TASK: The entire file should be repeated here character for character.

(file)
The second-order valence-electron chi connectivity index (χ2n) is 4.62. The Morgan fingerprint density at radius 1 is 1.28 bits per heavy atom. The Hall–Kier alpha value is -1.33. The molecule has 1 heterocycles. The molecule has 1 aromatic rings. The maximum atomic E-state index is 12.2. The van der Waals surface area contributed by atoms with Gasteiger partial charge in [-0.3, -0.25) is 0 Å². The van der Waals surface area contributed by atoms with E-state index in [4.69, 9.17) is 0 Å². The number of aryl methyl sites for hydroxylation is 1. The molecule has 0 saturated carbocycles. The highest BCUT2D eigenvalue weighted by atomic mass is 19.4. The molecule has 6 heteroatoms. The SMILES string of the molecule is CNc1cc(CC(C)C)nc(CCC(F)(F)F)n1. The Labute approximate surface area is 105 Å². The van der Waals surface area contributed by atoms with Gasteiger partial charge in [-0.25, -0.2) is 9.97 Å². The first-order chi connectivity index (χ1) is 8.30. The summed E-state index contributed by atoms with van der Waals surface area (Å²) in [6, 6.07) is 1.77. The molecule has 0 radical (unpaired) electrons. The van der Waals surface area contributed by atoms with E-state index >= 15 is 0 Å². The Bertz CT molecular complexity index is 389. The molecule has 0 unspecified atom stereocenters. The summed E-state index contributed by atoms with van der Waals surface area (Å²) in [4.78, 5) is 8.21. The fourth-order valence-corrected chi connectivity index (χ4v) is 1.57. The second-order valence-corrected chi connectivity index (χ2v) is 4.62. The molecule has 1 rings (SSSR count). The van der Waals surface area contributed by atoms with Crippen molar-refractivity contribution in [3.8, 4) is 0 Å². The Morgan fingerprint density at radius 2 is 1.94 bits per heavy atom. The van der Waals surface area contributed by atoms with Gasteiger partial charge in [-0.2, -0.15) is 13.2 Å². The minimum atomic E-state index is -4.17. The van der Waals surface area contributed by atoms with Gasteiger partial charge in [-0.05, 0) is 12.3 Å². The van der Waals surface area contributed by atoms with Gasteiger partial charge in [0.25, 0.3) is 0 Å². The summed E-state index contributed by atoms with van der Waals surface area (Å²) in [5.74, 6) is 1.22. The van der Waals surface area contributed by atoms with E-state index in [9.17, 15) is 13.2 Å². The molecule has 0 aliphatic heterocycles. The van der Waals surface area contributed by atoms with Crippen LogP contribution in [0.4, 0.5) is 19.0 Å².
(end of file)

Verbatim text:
The second-order valence-electron chi connectivity index (χ2n) is 4.62. The Morgan fingerprint density at radius 1 is 1.28 bits per heavy atom. The Hall–Kier alpha value is -1.33. The molecule has 1 heterocycles. The molecule has 1 aromatic rings. The maximum atomic E-state index is 12.2. The van der Waals surface area contributed by atoms with Gasteiger partial charge in [-0.3, -0.25) is 0 Å². The van der Waals surface area contributed by atoms with E-state index in [4.69, 9.17) is 0 Å². The number of aryl methyl sites for hydroxylation is 1. The molecule has 0 saturated carbocycles. The highest BCUT2D eigenvalue weighted by atomic mass is 19.4. The molecule has 6 heteroatoms. The SMILES string of the molecule is CNc1cc(CC(C)C)nc(CCC(F)(F)F)n1. The Labute approximate surface area is 105 Å². The van der Waals surface area contributed by atoms with Gasteiger partial charge in [-0.25, -0.2) is 9.97 Å². The first-order chi connectivity index (χ1) is 8.30. The summed E-state index contributed by atoms with van der Waals surface area (Å²) in [6, 6.07) is 1.77. The molecule has 0 radical (unpaired) electrons. The van der Waals surface area contributed by atoms with E-state index >= 15 is 0 Å². The Bertz CT molecular complexity index is 389. The molecule has 0 unspecified atom stereocenters. The summed E-state index contributed by atoms with van der Waals surface area (Å²) in [4.78, 5) is 8.21. The fourth-order valence-corrected chi connectivity index (χ4v) is 1.57. The second-order valence-corrected chi connectivity index (χ2v) is 4.62. The molecule has 1 rings (SSSR count). The van der Waals surface area contributed by atoms with Crippen molar-refractivity contribution in [3.8, 4) is 0 Å². The Morgan fingerprint density at radius 2 is 1.94 bits per heavy atom. The van der Waals surface area contributed by atoms with Gasteiger partial charge in [-0.2, -0.15) is 13.2 Å². The minimum atomic E-state index is -4.17. The van der Waals surface area contributed by atoms with Gasteiger partial charge in [-0.05, 0) is 12.3 Å². The van der Waals surface area contributed by atoms with Gasteiger partial charge in [0.25, 0.3) is 0 Å². The summed E-state index contributed by atoms with van der Waals surface area (Å²) in [5.74, 6) is 1.22. The van der Waals surface area contributed by atoms with E-state index in [9.17, 15) is 13.2 Å². The molecule has 0 aliphatic heterocycles. The van der Waals surface area contributed by atoms with Crippen LogP contribution in [0.4, 0.5) is 19.0 Å².